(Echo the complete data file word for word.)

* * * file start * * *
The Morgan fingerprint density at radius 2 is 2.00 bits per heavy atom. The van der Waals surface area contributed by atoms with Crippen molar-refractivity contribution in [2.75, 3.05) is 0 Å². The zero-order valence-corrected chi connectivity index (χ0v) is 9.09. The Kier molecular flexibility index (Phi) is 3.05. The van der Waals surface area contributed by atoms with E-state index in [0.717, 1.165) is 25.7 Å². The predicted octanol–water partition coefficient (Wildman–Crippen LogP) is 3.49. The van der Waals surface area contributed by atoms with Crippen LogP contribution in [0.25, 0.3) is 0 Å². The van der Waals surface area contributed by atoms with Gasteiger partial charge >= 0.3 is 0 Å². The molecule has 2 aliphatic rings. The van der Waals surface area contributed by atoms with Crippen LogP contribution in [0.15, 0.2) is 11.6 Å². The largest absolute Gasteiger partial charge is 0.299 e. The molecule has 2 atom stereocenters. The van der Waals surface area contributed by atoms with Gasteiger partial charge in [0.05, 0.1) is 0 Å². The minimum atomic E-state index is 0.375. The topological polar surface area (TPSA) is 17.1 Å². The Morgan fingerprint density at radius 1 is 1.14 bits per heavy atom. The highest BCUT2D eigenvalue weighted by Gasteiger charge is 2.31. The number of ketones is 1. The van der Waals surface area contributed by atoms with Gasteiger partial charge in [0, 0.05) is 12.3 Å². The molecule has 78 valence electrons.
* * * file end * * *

The Morgan fingerprint density at radius 2 is 2.00 bits per heavy atom. The van der Waals surface area contributed by atoms with Crippen molar-refractivity contribution in [2.75, 3.05) is 0 Å². The zero-order valence-corrected chi connectivity index (χ0v) is 9.09. The Kier molecular flexibility index (Phi) is 3.05. The van der Waals surface area contributed by atoms with E-state index in [0.717, 1.165) is 25.7 Å². The predicted octanol–water partition coefficient (Wildman–Crippen LogP) is 3.49. The van der Waals surface area contributed by atoms with Crippen LogP contribution in [0.25, 0.3) is 0 Å². The van der Waals surface area contributed by atoms with Gasteiger partial charge >= 0.3 is 0 Å². The molecule has 2 aliphatic rings. The van der Waals surface area contributed by atoms with Crippen LogP contribution in [0.15, 0.2) is 11.6 Å². The largest absolute Gasteiger partial charge is 0.299 e. The molecule has 2 atom stereocenters. The van der Waals surface area contributed by atoms with Gasteiger partial charge in [0.05, 0.1) is 0 Å². The minimum atomic E-state index is 0.375. The topological polar surface area (TPSA) is 17.1 Å². The Morgan fingerprint density at radius 1 is 1.14 bits per heavy atom. The highest BCUT2D eigenvalue weighted by Gasteiger charge is 2.31. The number of ketones is 1. The van der Waals surface area contributed by atoms with Gasteiger partial charge in [0, 0.05) is 12.3 Å². The molecule has 78 valence electrons.